1 cup dried fruit (such as cran-raisin)
1 cup mini chocolate chips

Mix all ingredients. Makes approximately 25-¾ cup servings.

Note: Save the Nutrition Facts labels for each ingredient.

Teachable moments:

  1. Identify MyPlate food groups for each ingredient. Discover which ingredient does not belong to any food group.
  2. Look at the Nutrition Facts label and ingredient list.
    • Look at each label for the serving size. Use a measuring cup to demonstrate the size.
    • Look at each recipe ingredient for the amount of sugar it contains. (As a reference, four grams of sugar is about 1 teaspoon.) Which ingredients have the most sugar? Look at the recipe and amount of each ingredient in the recipe. Related to healthier balance, ask why the recipe has smaller amounts of dried fruit and chocolate chips than cereal.
    • Find the products with whole grain listed as a first ingredient. Point out that MyPlate encourages us to eat more whole grains.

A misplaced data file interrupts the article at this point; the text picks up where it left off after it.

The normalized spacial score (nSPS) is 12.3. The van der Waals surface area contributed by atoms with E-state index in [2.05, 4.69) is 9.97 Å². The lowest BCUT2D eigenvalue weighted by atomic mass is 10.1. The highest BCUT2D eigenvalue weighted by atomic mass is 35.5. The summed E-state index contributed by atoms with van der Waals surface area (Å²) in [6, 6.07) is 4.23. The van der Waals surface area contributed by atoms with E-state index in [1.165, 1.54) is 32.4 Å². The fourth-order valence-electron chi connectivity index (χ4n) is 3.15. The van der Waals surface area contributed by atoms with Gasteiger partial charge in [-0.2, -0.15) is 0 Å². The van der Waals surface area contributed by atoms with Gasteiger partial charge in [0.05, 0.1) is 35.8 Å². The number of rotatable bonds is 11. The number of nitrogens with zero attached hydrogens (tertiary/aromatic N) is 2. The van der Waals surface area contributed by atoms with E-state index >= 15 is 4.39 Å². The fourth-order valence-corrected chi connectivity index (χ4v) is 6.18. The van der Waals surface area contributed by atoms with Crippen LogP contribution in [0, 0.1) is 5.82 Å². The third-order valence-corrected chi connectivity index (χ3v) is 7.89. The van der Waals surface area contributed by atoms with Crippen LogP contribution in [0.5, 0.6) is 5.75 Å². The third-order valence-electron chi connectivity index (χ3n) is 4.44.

Children Having Fun And Balancing On Tree In Fall Woodland

Let’s put the spotlight on Active Play. It is one part of the Healthy Balance equation (“Active Play” + Healthy Eating Choices = Healthy Balance). It also enhances learning, including nutrition classroom lessons. Every HKC Balance My Day Curriculum nutrition lesson has a corresponding Move and Learn activity. The following activity demonstrates how Active Play can be integrated in the classroom. This example works well for Pre-K to 2nd Grade students. An expanded version is found in the Wellness Solutions Toolkit. For another example, see the October 26th WOWS Newsletter “Spellercise” activity.

Simon Sez, Breakfast gives GO Power!

  1. Talk with students about how eating breakfast makes learning easier and helps kids feel and look their best.
  2. Look at a MyPlate poster (choosemyplate.gov). Point out the different food groups and how we usually eat foods from the Grains Group at Breakfast. Talk about how we get the BEST GO Power when we choose foods from other groups to go with our Grains. Examples: CEREAL with low fat MILK and a BANANA. A whole wheat TORTILLA with low fat CHEESE and APPLE slices. Whole wheat TOAST with scrambled EGG and STRAWBERRIES.